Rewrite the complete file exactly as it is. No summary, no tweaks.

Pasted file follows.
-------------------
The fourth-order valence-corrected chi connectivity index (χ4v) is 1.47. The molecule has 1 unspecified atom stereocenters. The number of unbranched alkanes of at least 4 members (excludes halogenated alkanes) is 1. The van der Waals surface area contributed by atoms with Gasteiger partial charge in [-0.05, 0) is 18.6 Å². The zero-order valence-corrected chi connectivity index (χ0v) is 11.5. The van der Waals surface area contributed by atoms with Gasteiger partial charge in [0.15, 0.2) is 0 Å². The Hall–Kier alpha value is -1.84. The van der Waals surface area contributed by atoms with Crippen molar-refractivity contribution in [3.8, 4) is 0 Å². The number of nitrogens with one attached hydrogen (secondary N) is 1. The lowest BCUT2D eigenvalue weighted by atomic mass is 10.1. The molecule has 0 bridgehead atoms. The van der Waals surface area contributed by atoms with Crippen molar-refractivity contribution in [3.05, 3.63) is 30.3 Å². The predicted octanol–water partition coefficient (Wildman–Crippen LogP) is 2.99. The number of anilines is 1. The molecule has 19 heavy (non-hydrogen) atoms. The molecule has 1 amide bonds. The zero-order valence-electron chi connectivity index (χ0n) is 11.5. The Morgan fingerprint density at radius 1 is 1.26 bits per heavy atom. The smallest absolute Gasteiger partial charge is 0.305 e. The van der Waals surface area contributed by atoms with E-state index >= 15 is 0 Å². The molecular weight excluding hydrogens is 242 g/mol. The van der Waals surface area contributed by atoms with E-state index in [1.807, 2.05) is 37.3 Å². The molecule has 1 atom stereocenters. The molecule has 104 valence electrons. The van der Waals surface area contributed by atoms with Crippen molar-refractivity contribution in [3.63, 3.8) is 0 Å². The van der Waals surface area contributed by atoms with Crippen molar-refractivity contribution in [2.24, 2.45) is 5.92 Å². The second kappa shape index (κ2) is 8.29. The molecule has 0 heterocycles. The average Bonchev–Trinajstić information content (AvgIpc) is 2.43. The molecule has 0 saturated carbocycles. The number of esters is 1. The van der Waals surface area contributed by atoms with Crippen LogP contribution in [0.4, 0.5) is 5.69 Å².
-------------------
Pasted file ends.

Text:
The fourth-order valence-corrected chi connectivity index (χ4v) is 1.47. The molecule has 1 unspecified atom stereocenters. The number of unbranched alkanes of at least 4 members (excludes halogenated alkanes) is 1. The van der Waals surface area contributed by atoms with Gasteiger partial charge in [-0.05, 0) is 18.6 Å². The zero-order valence-corrected chi connectivity index (χ0v) is 11.5. The van der Waals surface area contributed by atoms with Gasteiger partial charge in [0.15, 0.2) is 0 Å². The Hall–Kier alpha value is -1.84. The van der Waals surface area contributed by atoms with Crippen molar-refractivity contribution in [3.8, 4) is 0 Å². The number of nitrogens with one attached hydrogen (secondary N) is 1. The lowest BCUT2D eigenvalue weighted by atomic mass is 10.1. The molecule has 0 bridgehead atoms. The van der Waals surface area contributed by atoms with Crippen molar-refractivity contribution in [3.05, 3.63) is 30.3 Å². The predicted octanol–water partition coefficient (Wildman–Crippen LogP) is 2.99. The number of anilines is 1. The molecule has 19 heavy (non-hydrogen) atoms. The molecule has 1 amide bonds. The zero-order valence-electron chi connectivity index (χ0n) is 11.5. The Morgan fingerprint density at radius 1 is 1.26 bits per heavy atom. The smallest absolute Gasteiger partial charge is 0.305 e. The van der Waals surface area contributed by atoms with E-state index >= 15 is 0 Å². The molecular weight excluding hydrogens is 242 g/mol. The van der Waals surface area contributed by atoms with E-state index in [1.807, 2.05) is 37.3 Å². The molecule has 1 atom stereocenters. The molecule has 104 valence electrons. The van der Waals surface area contributed by atoms with Crippen molar-refractivity contribution in [3.63, 3.8) is 0 Å². The van der Waals surface area contributed by atoms with Crippen molar-refractivity contribution in [2.24, 2.45) is 5.92 Å². The second kappa shape index (κ2) is 8.29. The molecule has 0 heterocycles. The average Bonchev–Trinajstić information content (AvgIpc) is 2.43. The molecule has 0 saturated carbocycles. The number of esters is 1. The van der Waals surface area contributed by atoms with Crippen LogP contribution in [0.4, 0.5) is 5.69 Å².